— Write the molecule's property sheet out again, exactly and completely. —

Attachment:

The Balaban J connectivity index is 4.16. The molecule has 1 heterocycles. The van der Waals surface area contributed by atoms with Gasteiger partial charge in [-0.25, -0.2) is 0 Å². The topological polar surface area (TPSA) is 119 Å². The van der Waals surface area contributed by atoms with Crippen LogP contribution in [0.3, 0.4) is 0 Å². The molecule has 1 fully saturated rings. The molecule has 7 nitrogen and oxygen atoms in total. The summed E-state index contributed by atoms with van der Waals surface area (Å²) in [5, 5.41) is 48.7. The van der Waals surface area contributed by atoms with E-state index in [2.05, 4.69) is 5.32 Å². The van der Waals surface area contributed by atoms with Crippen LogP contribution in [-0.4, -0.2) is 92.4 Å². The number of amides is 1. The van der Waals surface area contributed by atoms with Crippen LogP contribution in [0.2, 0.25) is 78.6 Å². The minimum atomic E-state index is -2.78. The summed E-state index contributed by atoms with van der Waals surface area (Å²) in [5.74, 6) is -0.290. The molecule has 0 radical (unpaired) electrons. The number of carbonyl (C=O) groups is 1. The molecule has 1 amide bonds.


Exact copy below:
The Balaban J connectivity index is 4.16. The molecule has 1 heterocycles. The van der Waals surface area contributed by atoms with Gasteiger partial charge in [-0.25, -0.2) is 0 Å². The topological polar surface area (TPSA) is 119 Å². The van der Waals surface area contributed by atoms with Crippen LogP contribution in [0.3, 0.4) is 0 Å². The molecule has 1 fully saturated rings. The molecule has 7 nitrogen and oxygen atoms in total. The summed E-state index contributed by atoms with van der Waals surface area (Å²) in [5, 5.41) is 48.7. The van der Waals surface area contributed by atoms with E-state index in [2.05, 4.69) is 5.32 Å². The van der Waals surface area contributed by atoms with Crippen LogP contribution in [-0.4, -0.2) is 92.4 Å². The number of amides is 1. The van der Waals surface area contributed by atoms with Crippen LogP contribution in [0.2, 0.25) is 78.6 Å². The minimum atomic E-state index is -2.78. The summed E-state index contributed by atoms with van der Waals surface area (Å²) in [5.74, 6) is -0.290. The molecule has 0 radical (unpaired) electrons. The number of carbonyl (C=O) groups is 1. The molecule has 1 amide bonds.